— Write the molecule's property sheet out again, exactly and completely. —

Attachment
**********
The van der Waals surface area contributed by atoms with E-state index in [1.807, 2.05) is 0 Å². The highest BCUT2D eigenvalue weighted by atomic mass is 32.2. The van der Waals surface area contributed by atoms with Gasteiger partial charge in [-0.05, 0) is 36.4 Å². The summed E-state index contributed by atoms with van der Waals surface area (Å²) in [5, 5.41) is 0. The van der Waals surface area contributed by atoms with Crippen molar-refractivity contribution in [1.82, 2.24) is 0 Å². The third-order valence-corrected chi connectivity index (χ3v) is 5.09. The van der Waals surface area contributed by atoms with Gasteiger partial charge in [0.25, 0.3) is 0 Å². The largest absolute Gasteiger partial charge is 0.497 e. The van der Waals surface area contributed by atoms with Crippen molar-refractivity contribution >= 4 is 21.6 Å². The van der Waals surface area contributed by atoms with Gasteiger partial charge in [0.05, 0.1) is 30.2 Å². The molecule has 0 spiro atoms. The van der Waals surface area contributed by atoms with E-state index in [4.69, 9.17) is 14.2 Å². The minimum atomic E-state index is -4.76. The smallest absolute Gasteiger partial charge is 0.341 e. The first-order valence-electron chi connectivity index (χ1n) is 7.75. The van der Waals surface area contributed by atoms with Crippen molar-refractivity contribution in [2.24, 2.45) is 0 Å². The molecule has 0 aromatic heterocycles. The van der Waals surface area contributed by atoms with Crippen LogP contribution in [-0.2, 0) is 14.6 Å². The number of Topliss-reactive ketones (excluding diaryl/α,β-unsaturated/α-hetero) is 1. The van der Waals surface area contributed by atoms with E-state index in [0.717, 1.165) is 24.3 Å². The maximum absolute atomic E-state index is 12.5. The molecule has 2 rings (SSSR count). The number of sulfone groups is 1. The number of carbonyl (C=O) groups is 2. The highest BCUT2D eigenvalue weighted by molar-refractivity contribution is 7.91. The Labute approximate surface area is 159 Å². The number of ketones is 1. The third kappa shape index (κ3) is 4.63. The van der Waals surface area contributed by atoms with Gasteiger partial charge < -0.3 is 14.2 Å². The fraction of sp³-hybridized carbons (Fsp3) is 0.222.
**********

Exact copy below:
The van der Waals surface area contributed by atoms with E-state index in [1.807, 2.05) is 0 Å². The highest BCUT2D eigenvalue weighted by atomic mass is 32.2. The van der Waals surface area contributed by atoms with Gasteiger partial charge in [-0.05, 0) is 36.4 Å². The summed E-state index contributed by atoms with van der Waals surface area (Å²) in [5, 5.41) is 0. The van der Waals surface area contributed by atoms with Crippen molar-refractivity contribution in [1.82, 2.24) is 0 Å². The third-order valence-corrected chi connectivity index (χ3v) is 5.09. The van der Waals surface area contributed by atoms with Gasteiger partial charge in [0.25, 0.3) is 0 Å². The largest absolute Gasteiger partial charge is 0.497 e. The van der Waals surface area contributed by atoms with Crippen molar-refractivity contribution >= 4 is 21.6 Å². The van der Waals surface area contributed by atoms with Gasteiger partial charge in [0.05, 0.1) is 30.2 Å². The molecule has 0 spiro atoms. The van der Waals surface area contributed by atoms with E-state index in [4.69, 9.17) is 14.2 Å². The minimum atomic E-state index is -4.76. The smallest absolute Gasteiger partial charge is 0.341 e. The first-order valence-electron chi connectivity index (χ1n) is 7.75. The van der Waals surface area contributed by atoms with Crippen molar-refractivity contribution in [2.24, 2.45) is 0 Å². The molecule has 0 aromatic heterocycles. The van der Waals surface area contributed by atoms with Crippen LogP contribution in [-0.2, 0) is 14.6 Å². The number of Topliss-reactive ketones (excluding diaryl/α,β-unsaturated/α-hetero) is 1. The van der Waals surface area contributed by atoms with E-state index in [0.717, 1.165) is 24.3 Å². The maximum absolute atomic E-state index is 12.5. The molecule has 2 rings (SSSR count). The number of sulfone groups is 1. The number of carbonyl (C=O) groups is 2. The highest BCUT2D eigenvalue weighted by molar-refractivity contribution is 7.91. The Labute approximate surface area is 159 Å². The number of ketones is 1. The third kappa shape index (κ3) is 4.63. The van der Waals surface area contributed by atoms with Gasteiger partial charge < -0.3 is 14.2 Å². The fraction of sp³-hybridized carbons (Fsp3) is 0.222.